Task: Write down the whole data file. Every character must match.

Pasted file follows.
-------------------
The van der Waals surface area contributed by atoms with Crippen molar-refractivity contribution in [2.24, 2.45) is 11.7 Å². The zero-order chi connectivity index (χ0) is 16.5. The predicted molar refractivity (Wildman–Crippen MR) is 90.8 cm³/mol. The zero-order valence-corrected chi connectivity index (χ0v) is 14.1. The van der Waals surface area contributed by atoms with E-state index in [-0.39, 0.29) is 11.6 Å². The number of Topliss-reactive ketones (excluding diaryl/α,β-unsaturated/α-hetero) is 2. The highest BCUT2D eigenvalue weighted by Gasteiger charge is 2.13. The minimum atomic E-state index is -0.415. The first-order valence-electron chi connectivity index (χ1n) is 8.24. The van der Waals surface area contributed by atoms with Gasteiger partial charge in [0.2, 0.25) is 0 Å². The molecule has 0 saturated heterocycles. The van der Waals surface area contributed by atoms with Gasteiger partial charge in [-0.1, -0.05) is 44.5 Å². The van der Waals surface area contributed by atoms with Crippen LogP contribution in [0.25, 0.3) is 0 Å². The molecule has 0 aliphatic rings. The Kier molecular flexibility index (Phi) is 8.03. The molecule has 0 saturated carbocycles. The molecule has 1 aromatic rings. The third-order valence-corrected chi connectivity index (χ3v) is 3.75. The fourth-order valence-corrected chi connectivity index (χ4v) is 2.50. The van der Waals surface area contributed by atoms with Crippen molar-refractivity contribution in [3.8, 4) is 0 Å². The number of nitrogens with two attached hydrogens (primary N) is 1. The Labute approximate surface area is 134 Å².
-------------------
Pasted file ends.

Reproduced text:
The van der Waals surface area contributed by atoms with Crippen molar-refractivity contribution in [2.24, 2.45) is 11.7 Å². The zero-order chi connectivity index (χ0) is 16.5. The predicted molar refractivity (Wildman–Crippen MR) is 90.8 cm³/mol. The zero-order valence-corrected chi connectivity index (χ0v) is 14.1. The van der Waals surface area contributed by atoms with E-state index in [-0.39, 0.29) is 11.6 Å². The number of Topliss-reactive ketones (excluding diaryl/α,β-unsaturated/α-hetero) is 2. The highest BCUT2D eigenvalue weighted by Gasteiger charge is 2.13. The minimum atomic E-state index is -0.415. The first-order valence-electron chi connectivity index (χ1n) is 8.24. The van der Waals surface area contributed by atoms with Gasteiger partial charge in [0.2, 0.25) is 0 Å². The molecule has 0 saturated heterocycles. The van der Waals surface area contributed by atoms with Gasteiger partial charge in [-0.1, -0.05) is 44.5 Å². The van der Waals surface area contributed by atoms with Crippen LogP contribution in [0.25, 0.3) is 0 Å². The molecule has 0 aliphatic rings. The Kier molecular flexibility index (Phi) is 8.03. The molecule has 0 saturated carbocycles. The molecule has 1 aromatic rings. The third-order valence-corrected chi connectivity index (χ3v) is 3.75. The fourth-order valence-corrected chi connectivity index (χ4v) is 2.50. The van der Waals surface area contributed by atoms with Crippen molar-refractivity contribution in [3.8, 4) is 0 Å². The number of nitrogens with two attached hydrogens (primary N) is 1. The Labute approximate surface area is 134 Å².